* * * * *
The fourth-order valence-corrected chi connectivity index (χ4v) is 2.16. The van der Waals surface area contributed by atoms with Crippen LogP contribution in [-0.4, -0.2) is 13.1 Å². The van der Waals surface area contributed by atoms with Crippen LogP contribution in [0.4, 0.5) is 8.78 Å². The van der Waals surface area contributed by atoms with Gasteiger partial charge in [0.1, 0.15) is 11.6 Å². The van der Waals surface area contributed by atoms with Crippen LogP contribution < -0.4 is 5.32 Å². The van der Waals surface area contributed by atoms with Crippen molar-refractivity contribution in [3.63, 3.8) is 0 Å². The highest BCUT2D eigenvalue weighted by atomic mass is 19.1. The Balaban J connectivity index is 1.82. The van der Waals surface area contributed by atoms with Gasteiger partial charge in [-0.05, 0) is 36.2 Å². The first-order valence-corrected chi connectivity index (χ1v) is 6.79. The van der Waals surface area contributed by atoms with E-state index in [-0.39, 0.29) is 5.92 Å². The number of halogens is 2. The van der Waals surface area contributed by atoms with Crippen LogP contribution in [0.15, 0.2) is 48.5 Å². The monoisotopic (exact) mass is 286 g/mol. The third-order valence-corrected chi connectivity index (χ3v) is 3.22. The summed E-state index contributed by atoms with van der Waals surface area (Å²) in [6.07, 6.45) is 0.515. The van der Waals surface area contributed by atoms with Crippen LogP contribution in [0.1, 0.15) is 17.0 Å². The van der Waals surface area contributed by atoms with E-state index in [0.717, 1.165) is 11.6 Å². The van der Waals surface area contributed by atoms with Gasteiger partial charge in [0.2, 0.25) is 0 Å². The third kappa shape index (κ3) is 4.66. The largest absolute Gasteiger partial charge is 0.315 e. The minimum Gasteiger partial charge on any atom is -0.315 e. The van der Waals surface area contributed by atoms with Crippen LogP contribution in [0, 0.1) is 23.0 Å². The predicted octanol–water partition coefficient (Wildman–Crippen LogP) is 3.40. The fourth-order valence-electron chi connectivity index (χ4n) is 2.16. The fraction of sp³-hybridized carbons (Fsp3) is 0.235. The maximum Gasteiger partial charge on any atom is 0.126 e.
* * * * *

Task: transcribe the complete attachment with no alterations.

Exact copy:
The fourth-order valence-corrected chi connectivity index (χ4v) is 2.16. The van der Waals surface area contributed by atoms with Crippen LogP contribution in [-0.4, -0.2) is 13.1 Å². The van der Waals surface area contributed by atoms with Crippen LogP contribution in [0.4, 0.5) is 8.78 Å². The van der Waals surface area contributed by atoms with Gasteiger partial charge in [0.1, 0.15) is 11.6 Å². The van der Waals surface area contributed by atoms with Crippen LogP contribution < -0.4 is 5.32 Å². The van der Waals surface area contributed by atoms with Crippen molar-refractivity contribution in [3.63, 3.8) is 0 Å². The highest BCUT2D eigenvalue weighted by atomic mass is 19.1. The Balaban J connectivity index is 1.82. The van der Waals surface area contributed by atoms with Gasteiger partial charge in [-0.05, 0) is 36.2 Å². The first-order valence-corrected chi connectivity index (χ1v) is 6.79. The van der Waals surface area contributed by atoms with E-state index in [-0.39, 0.29) is 5.92 Å². The number of halogens is 2. The van der Waals surface area contributed by atoms with Crippen LogP contribution in [0.15, 0.2) is 48.5 Å². The monoisotopic (exact) mass is 286 g/mol. The third-order valence-corrected chi connectivity index (χ3v) is 3.22. The summed E-state index contributed by atoms with van der Waals surface area (Å²) in [6.07, 6.45) is 0.515. The van der Waals surface area contributed by atoms with Crippen LogP contribution in [0.1, 0.15) is 17.0 Å². The van der Waals surface area contributed by atoms with E-state index in [0.717, 1.165) is 11.6 Å². The van der Waals surface area contributed by atoms with Gasteiger partial charge in [0.2, 0.25) is 0 Å². The third kappa shape index (κ3) is 4.66. The largest absolute Gasteiger partial charge is 0.315 e. The minimum Gasteiger partial charge on any atom is -0.315 e. The van der Waals surface area contributed by atoms with Crippen LogP contribution in [0, 0.1) is 23.0 Å². The predicted octanol–water partition coefficient (Wildman–Crippen LogP) is 3.40. The fourth-order valence-electron chi connectivity index (χ4n) is 2.16. The fraction of sp³-hybridized carbons (Fsp3) is 0.235. The maximum Gasteiger partial charge on any atom is 0.126 e.